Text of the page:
As per the research firm, Euromonitor reports, the market share of hot drink category comprising tea and coffee is 29.1 percent growing at the rate of 7.55 percent in India. In hot drinks tea represents 69 percent of total value followed by other hot drinks with 22 percent share and coffee 9 percent. India is the largest producer of tea and accounts for 28 percent of the global production at 956 million kilograms annually. The total turnover of the tea industry is over Rs 8,000 crore, growing at a rate of 1.2 percent annually. India is the world’s 5th largest producer of coffee, accounting for 4 percent of the world’s production.
Growth in the category
The hot drink category is compromised of products such as coffee, tea, hot chocolate drinks, hot energy drink supplements and others. Last year, the hot drinks in India recorded a low single-digit growth rate in total volume sales. Though growth rates for “other hot drinks” and coffee were higher, the dominance of tea in hot drink sales served to restrict growth. Certain categories in hot drinks saw exceptional growth, either due to a health and wellness positioning or convenience of preparation.
Increase in price of products
Due to consistent increase in commodity and raw material prices, hot drinks experienced substantial growth in off-trade unit prices last year. However, major players in the category such as Hindustan Unilever and Tata Global Beverages chose to absorb much of the increase in input costs in their quest to maintain volume sales. Several local small players were forced to shut down due to the continuously increasing input costs over the period of last year.
Leading players in the category
Hindustan Unilever, GlaxoSmithKline Consumer Healthcare and Tata Global Beverages together accounted for more than half of value sales of hot drinks. Horlicks retained its status as the number one hot drinks brand in terms of value sales, followed by Tata Tea and Brooke Bond. Innovative product launches by the leading players kept them abreast of changing consumer preferences, and in some cases even opened up new consumer segments. Both Hindustan Unilever and GlaxoSmithKline Consumer Healthcare attempted to expand their rural presence by launching Brooke Bond Sehatmand and Horlicks Asha, respectively.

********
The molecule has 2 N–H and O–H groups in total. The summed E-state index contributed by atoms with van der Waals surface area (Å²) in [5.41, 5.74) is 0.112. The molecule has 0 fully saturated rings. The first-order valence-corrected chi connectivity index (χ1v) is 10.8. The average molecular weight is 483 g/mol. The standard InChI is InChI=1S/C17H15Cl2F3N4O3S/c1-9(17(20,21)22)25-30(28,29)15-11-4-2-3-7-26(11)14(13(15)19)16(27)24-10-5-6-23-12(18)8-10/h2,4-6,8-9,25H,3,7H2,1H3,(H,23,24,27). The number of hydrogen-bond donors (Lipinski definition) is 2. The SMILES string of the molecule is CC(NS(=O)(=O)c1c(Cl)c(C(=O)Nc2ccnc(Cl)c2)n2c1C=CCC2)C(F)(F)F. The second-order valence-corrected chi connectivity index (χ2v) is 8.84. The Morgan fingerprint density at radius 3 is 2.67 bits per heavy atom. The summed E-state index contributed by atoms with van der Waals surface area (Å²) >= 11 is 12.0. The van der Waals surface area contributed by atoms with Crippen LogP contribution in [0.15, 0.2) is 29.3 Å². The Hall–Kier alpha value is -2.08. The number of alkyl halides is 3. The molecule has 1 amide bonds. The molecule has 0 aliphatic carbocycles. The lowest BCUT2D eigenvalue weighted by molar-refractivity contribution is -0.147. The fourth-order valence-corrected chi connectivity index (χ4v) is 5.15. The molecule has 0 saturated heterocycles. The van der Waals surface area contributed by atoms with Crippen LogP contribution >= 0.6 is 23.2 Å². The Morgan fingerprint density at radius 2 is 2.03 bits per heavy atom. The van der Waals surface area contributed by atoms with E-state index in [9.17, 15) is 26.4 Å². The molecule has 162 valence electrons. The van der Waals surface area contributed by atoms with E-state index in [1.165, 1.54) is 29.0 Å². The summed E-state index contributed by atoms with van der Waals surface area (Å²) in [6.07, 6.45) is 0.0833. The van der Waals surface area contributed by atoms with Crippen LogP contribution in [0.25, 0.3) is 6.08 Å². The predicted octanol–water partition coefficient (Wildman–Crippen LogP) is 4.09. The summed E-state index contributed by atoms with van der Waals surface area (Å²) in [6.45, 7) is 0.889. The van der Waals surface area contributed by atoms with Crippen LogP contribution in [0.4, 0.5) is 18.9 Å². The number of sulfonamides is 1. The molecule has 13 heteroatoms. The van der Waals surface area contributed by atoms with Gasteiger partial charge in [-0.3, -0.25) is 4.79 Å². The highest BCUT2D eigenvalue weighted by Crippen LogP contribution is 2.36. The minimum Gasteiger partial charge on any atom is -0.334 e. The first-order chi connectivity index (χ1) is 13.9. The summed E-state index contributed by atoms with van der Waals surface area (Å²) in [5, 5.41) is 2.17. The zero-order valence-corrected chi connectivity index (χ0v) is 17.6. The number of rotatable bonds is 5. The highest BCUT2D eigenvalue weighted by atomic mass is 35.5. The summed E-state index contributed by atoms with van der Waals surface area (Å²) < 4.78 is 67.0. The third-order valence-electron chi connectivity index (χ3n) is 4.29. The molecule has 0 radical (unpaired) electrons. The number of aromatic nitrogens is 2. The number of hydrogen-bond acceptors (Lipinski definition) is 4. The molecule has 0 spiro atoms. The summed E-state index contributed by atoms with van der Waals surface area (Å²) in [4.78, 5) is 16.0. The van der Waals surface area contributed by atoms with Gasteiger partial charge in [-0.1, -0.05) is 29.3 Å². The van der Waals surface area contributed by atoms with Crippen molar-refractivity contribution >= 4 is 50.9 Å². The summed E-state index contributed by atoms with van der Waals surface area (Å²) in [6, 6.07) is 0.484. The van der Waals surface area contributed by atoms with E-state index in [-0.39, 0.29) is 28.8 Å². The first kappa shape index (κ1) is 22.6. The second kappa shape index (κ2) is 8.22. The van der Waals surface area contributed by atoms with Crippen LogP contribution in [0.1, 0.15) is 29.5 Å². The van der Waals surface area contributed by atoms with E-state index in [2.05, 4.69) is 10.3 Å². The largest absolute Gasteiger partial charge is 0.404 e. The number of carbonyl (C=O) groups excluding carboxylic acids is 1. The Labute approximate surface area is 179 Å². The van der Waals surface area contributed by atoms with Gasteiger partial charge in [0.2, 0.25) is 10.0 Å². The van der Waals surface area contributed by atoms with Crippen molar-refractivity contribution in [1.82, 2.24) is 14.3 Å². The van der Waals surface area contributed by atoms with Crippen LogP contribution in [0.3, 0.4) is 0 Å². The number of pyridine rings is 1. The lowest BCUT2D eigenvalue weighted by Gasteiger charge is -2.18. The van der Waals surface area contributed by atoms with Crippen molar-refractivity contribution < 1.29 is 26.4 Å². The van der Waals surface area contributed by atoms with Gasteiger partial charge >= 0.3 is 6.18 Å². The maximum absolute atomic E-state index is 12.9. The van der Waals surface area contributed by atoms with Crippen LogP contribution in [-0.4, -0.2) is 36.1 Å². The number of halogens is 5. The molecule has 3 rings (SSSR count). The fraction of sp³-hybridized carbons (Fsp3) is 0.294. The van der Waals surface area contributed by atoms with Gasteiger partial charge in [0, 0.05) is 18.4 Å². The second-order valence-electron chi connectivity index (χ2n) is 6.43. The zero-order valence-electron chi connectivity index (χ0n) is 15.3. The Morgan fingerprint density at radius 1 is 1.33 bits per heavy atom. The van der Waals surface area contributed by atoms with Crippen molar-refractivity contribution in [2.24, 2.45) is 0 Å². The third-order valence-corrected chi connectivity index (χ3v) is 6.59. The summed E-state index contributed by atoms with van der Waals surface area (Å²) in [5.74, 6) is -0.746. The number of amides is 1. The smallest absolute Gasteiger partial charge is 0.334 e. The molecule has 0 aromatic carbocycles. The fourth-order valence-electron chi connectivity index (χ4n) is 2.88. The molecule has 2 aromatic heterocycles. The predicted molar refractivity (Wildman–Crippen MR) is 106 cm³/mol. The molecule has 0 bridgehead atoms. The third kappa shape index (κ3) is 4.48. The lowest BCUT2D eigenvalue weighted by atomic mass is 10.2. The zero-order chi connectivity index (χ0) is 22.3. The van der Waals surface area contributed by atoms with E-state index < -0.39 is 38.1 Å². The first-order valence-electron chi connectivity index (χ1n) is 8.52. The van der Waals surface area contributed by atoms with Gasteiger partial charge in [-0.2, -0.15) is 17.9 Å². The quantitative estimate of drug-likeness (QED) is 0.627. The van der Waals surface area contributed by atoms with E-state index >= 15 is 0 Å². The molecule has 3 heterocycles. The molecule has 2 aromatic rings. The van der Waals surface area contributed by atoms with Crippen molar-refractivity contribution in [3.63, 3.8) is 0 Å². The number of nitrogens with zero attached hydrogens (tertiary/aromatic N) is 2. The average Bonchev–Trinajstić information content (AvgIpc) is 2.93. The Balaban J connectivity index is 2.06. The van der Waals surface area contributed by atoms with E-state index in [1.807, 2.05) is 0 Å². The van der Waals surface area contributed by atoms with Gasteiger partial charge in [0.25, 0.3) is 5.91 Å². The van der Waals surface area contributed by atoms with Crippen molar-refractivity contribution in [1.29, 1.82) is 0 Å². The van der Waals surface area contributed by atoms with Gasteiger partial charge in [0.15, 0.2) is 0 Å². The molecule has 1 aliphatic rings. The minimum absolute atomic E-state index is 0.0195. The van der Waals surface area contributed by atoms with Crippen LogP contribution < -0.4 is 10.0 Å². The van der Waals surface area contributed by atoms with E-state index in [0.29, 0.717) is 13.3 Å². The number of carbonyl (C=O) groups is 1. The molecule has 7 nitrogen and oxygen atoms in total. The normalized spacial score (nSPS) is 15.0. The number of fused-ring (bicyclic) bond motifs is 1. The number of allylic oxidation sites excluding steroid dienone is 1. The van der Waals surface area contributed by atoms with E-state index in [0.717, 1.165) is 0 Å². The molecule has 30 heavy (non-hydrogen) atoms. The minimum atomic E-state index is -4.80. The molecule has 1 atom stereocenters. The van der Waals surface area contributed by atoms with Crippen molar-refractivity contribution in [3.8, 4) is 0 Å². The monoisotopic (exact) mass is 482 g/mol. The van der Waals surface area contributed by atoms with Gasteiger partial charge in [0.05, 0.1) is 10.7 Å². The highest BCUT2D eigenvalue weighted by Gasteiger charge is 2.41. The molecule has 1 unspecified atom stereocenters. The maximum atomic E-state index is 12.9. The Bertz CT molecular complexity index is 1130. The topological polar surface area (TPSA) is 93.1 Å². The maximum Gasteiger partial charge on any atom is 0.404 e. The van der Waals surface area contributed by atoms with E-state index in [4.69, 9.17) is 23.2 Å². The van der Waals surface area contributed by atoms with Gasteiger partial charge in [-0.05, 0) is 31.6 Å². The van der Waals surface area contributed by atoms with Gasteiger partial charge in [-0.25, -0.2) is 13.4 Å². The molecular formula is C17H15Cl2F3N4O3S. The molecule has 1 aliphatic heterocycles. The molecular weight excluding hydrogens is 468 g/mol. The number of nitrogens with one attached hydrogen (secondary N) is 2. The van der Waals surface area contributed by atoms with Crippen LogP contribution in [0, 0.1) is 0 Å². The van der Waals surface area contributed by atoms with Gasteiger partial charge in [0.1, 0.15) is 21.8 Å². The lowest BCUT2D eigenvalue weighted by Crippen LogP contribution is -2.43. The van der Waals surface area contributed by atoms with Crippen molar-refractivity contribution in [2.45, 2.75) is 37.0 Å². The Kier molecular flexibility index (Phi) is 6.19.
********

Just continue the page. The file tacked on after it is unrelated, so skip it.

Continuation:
Still kirana dominates over modern trade
Independent small grocers, or kirana stores, accounted for two thirds of volume sales in the hot drink category. With no significant dip in popularity among consumers, such stores managed to retain the confidence of all national hot drink manufacturers in selling their respective products. The traditional appeal of kirana stores reflects that of the most popular hot drink category: black tea. Though supermarkets/hypermarkets experienced a marginal rise in their share of volume sales, they are still far off from competing with kirana stores as the primary retail channel. Declines in share were experienced by forecourt retailers and convenience stores.
Total volume sales of hot drinks are expected to see a marginally higher CAGR in the coming period of time than that seen in the last few years. Exploration of rural consumers as a major target segment will contribute to this rise. The relatively mature tea category will be driven by premium products which offer additional health benefits, while coffee will increasingly move towards the more expensive but convenient instant coffee format. On-trade sales through specialist outlets – coffee shops for coffee, and the slowly upcoming tea lounges for tea – will popularise these beverages further. Other hot drinks will see continuous growth as parents, especially in urban households, look for the best nutritional benefits for their children. The inclusion of adults in the age group targeted by other hot drinks also provides manufacturers with a tool to bolster growth in the coming years.